Is Dirty Fuel Causing India's Pollution Crisis?
Oct 31 2017 Read 1049 Times
With mean PM2.5 levels that are 12 times the WHO standard, Delhi has some of the dirtiest air on the planet. The Indian capital isn't alone, with a host of other towns and cities burdened by dirty air. So what's causing the pollution?
While Indian roads are choked with around 70 million cars, experts are warning that India's rising air quality problem is caused by a highly toxic fuel that most countries have banned. It's a national crisis, with air pollution causing around eight deaths a day in Delhi alone.
Delhi's lingering "petcoke" addiction
The lung-choking smog hangs heavy over the city, and while authorities have been attempting to cleanse the air by cutting traffic and decommissioning coal power plants, the problem still lingers.
Now, experts are pointing to petroleum coke as the newest culprit. Also known as petcoke, the fuel is sourced from Canadian tar sands pits. It's then refined in the US Gulf Coast, where lighter and valuable fractions like petrol and diesel are extracted.
The by-product is petcoke, which is illegal to burn in the US and most other Westernised countries. The dark solid is composed mostly or carbon and produces more sulfur dioxide and heavy-metal emissions than coal. Not to mention 11% more greenhouse gas emissions.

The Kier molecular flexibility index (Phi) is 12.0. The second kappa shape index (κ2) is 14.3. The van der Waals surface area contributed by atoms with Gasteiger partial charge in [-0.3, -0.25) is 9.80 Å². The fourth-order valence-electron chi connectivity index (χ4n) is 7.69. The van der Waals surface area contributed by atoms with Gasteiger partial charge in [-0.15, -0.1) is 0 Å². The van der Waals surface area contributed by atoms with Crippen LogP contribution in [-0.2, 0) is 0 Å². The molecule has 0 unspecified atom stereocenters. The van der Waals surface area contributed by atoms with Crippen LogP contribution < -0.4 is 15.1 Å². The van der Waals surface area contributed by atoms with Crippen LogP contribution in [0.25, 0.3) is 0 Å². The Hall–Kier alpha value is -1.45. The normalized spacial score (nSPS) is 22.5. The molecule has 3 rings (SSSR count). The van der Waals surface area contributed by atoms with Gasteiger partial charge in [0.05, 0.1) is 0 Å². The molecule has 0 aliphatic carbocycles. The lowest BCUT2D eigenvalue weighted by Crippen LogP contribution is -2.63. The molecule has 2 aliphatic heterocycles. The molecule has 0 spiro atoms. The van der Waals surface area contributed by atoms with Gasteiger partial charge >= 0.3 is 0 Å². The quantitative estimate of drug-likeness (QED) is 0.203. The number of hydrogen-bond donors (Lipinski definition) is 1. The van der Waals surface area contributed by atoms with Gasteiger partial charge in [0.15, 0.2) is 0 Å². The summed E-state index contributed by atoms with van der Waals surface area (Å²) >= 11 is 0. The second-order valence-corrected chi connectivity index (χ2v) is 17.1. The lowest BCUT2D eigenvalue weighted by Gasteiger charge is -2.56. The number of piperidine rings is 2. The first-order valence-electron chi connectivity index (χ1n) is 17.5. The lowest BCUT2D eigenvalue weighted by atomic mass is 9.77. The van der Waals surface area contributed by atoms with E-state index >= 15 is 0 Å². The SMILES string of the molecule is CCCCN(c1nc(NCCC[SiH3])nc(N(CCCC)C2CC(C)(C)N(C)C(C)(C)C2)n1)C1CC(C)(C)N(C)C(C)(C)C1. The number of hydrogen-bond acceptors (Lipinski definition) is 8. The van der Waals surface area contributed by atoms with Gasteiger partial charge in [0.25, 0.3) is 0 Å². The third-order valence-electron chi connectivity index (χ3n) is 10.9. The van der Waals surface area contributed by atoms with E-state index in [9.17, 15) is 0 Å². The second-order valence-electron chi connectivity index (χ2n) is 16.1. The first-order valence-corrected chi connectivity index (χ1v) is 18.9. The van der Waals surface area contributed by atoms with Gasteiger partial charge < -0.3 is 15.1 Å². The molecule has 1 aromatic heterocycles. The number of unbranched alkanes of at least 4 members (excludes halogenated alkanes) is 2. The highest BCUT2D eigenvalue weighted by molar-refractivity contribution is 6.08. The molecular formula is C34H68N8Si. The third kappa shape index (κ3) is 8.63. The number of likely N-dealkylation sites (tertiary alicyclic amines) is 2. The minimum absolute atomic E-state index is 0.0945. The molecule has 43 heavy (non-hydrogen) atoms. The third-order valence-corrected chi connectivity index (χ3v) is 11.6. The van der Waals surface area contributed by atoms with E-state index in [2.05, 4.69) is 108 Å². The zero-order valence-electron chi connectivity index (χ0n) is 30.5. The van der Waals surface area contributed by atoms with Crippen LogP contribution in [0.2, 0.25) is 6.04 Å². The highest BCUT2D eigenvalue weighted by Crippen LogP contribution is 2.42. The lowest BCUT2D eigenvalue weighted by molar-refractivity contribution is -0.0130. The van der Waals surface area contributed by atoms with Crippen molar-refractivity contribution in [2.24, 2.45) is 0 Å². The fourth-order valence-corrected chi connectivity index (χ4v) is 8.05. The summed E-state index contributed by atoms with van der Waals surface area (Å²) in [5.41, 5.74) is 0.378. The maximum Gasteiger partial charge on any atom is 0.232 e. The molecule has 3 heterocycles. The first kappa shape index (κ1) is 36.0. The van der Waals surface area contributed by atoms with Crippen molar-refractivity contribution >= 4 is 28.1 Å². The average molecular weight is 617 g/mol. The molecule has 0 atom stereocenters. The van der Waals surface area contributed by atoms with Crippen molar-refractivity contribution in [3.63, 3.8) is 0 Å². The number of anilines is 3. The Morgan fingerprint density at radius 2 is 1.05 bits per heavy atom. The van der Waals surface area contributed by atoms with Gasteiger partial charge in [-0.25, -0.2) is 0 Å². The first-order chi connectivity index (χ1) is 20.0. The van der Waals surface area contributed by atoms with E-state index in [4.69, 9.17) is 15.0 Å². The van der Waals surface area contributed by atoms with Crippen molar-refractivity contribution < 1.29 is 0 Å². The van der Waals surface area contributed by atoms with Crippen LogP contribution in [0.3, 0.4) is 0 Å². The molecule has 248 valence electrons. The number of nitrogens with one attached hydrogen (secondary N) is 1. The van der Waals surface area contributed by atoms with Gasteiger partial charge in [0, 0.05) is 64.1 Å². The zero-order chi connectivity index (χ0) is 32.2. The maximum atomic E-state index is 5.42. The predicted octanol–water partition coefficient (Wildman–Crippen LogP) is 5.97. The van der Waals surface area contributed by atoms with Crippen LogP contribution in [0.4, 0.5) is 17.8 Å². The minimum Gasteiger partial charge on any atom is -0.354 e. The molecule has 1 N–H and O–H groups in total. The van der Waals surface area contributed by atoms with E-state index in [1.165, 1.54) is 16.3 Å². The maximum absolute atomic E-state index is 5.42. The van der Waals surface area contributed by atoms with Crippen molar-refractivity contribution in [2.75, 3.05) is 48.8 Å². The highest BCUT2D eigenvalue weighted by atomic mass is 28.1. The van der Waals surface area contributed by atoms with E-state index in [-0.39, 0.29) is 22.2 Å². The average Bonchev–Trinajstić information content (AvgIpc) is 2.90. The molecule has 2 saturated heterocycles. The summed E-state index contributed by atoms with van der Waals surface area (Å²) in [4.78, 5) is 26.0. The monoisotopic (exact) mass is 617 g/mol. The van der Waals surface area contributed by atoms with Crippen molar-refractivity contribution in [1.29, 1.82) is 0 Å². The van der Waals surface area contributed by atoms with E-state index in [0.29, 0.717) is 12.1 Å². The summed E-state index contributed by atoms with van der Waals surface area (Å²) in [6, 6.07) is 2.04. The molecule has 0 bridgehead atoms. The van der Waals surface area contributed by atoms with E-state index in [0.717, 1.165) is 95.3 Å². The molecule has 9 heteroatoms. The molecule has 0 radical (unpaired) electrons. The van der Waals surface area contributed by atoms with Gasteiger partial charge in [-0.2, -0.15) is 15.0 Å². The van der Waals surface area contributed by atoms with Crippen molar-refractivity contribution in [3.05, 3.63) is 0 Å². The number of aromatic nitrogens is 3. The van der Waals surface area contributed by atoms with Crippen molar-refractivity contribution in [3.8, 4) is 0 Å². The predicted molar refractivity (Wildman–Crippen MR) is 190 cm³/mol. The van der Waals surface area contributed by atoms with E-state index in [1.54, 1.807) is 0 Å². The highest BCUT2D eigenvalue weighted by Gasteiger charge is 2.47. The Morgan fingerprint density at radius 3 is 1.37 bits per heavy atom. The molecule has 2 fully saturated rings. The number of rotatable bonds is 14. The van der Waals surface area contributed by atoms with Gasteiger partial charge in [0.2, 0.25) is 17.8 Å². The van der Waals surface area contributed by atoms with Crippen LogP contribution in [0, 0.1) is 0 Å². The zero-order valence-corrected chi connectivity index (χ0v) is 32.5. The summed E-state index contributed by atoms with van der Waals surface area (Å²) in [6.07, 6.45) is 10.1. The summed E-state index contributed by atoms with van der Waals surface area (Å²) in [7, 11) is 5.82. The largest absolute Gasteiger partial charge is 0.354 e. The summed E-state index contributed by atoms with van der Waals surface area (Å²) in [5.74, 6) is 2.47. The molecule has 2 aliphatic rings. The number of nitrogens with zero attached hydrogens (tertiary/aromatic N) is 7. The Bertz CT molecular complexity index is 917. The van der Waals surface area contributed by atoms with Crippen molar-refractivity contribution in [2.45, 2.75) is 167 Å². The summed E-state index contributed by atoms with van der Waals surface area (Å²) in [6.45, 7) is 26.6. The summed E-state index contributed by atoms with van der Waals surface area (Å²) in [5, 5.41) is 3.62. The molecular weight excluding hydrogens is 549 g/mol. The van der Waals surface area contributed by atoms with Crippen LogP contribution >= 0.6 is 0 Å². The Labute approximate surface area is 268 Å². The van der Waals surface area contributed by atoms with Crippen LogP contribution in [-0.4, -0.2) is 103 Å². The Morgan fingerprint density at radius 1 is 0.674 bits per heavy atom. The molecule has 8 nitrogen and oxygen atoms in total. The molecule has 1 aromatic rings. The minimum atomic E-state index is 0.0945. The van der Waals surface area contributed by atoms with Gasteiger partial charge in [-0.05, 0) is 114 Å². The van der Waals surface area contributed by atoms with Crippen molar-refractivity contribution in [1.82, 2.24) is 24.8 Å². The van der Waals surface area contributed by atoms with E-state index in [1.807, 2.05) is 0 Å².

Unlike the US, India doesn't enforce the ban which allows refineries to freely export petcoke. The country is now the world's biggest importer, with annual demand for the fuel almost doubling over the past four years to over 27 million tonnes. Unsurprisingly, much of the fuel ends up in Delhi.
India moves towards a petcoke ban
In a bid to combat air pollution India’s top court has now banned the use of petroleum coke in and around New Delhi. It's also ordered the city to introduce strict emission guidelines by the end of December, with environmental activist Sunita Narain praising the court for its efforts.
“It is a big win for clean air,” she says.
Of course, there are knock on effects to consider, with the ban set to hit India's small and medium scale industries. Jobs will be lost, with economists also warning that cement prices could spike.
With a petcoke ban on the horizon US oil refineries could be forced to reassess their margins. For an in-depth look how the "total cost of ownership" concept applies to refineries don't miss 'Total Cost of Analysis in Petroleum Labs.' Going beyond equipment itself, the article explores various factors that directly influence both expenses and profits.
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